LNP Leader Deb Frecklington has welcomed the state government’s climb-down on fuel price monitoring after months of campaigning by the Opposition and motoring groups.
The government has announced a two-year trial of fuel price monitoring after long opposing the move which was pushed by the LNP.
Energy Minister Anthony Lynham said a working group with industry stakeholders, including the RACQ, would be set up to oversee monitoring.
“While the primary responsibility for fuel pricing remains with the federal government and ACCC, the Palaszczuk government is prepared to do whatever it can to assist Queensland motorists,” he said.
Dr Lynham said the government had studied reports from Griffith University and the RACQ. Reports differed but the trial would ensure more data was available to motorists.
“All fuel retailers will be required to collate and publish their latest prices online, on their own websites and their own apps, within 15 minutes of any change,” he said.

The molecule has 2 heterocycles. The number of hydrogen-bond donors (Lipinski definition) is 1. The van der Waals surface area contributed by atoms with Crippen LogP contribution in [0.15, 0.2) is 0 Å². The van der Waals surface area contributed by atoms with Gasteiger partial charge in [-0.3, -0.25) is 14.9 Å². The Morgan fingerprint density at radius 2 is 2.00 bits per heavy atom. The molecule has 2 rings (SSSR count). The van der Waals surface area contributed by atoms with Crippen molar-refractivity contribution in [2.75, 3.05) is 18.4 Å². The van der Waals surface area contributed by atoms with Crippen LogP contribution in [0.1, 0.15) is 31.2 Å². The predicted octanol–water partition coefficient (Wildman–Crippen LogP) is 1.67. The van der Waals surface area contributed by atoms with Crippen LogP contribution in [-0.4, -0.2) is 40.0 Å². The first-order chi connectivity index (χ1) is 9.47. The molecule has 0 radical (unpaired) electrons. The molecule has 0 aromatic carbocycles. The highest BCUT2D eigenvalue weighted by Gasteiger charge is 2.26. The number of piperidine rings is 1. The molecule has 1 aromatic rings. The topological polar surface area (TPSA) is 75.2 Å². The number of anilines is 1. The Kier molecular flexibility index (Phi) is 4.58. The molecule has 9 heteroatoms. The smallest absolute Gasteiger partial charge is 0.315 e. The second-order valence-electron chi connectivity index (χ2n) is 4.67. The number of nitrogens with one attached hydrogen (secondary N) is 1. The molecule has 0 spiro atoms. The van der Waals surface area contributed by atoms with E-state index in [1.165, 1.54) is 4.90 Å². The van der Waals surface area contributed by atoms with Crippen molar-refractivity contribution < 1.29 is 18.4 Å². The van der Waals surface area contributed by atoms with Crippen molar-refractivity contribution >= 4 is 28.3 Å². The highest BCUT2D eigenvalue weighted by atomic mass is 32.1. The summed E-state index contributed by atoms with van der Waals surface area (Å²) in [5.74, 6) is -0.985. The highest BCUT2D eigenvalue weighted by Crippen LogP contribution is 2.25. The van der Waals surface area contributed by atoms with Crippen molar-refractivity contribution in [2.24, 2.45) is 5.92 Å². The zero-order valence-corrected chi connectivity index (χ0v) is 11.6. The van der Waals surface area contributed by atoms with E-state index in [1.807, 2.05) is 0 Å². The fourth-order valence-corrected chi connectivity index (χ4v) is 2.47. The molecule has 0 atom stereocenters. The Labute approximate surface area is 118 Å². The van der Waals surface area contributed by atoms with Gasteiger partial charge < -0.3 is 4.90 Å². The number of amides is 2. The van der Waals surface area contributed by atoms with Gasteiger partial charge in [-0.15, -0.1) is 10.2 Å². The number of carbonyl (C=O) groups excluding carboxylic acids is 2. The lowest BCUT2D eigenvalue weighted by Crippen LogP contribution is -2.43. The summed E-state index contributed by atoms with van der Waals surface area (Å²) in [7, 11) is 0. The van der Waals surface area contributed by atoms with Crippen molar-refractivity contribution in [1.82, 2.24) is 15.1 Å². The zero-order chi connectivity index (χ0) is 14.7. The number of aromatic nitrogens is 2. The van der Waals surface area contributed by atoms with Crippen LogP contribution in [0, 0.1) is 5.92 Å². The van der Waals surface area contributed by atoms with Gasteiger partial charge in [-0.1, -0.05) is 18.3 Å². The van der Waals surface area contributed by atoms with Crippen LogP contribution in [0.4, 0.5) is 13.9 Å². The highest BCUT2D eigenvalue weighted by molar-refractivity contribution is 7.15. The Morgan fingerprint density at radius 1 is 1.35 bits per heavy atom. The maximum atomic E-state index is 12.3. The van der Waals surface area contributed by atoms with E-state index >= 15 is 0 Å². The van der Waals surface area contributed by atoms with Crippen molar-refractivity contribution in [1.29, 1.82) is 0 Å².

“The system will be required to have in-built safeguards against retailers’ price fixing and not inflict unnecessary red tape.”
Ms Frecklington said price monitoring was the first policy approved by the LNP’s shadow cabinet.
“I have backed real-time fuel price monitoring since I became LNP Leader because I understand the financial pressures Queenslanders are facing,” Ms Frecklington said.
“...The Palaszczuk government has finally and grudgingly admitted it was totally wrong. If I were Premier, this decision would have been taken months ago.
“This decision has only been taken because of the pressure the LNP and motoring groups have applied to this government.”
Dr Lynham said the LNP proposal had surfaced only of late after years of inactivity, including when they were in government.
It was an expensive, airy-fairy scheme based on limited information whereas the government’s scheme was based on a university study of prices and monitoring schemes in NSW and the Northern Territory.
Oodgeroo MP Mark Robinson said every motorist, truckie or business operator knew that fuel prices were too high.
“Fuel prices in this state are, on average, still three cents per litre higher than they are in other parts of the country,” he said.
In a speech to Parliament last month he said the ACCC report into the Brisbane market found that retailers achieved higher margins and profits owing to weak retail competition.
“Surely, this finding must have rung alarm bells for the government to spring into action and do something about it,” he said.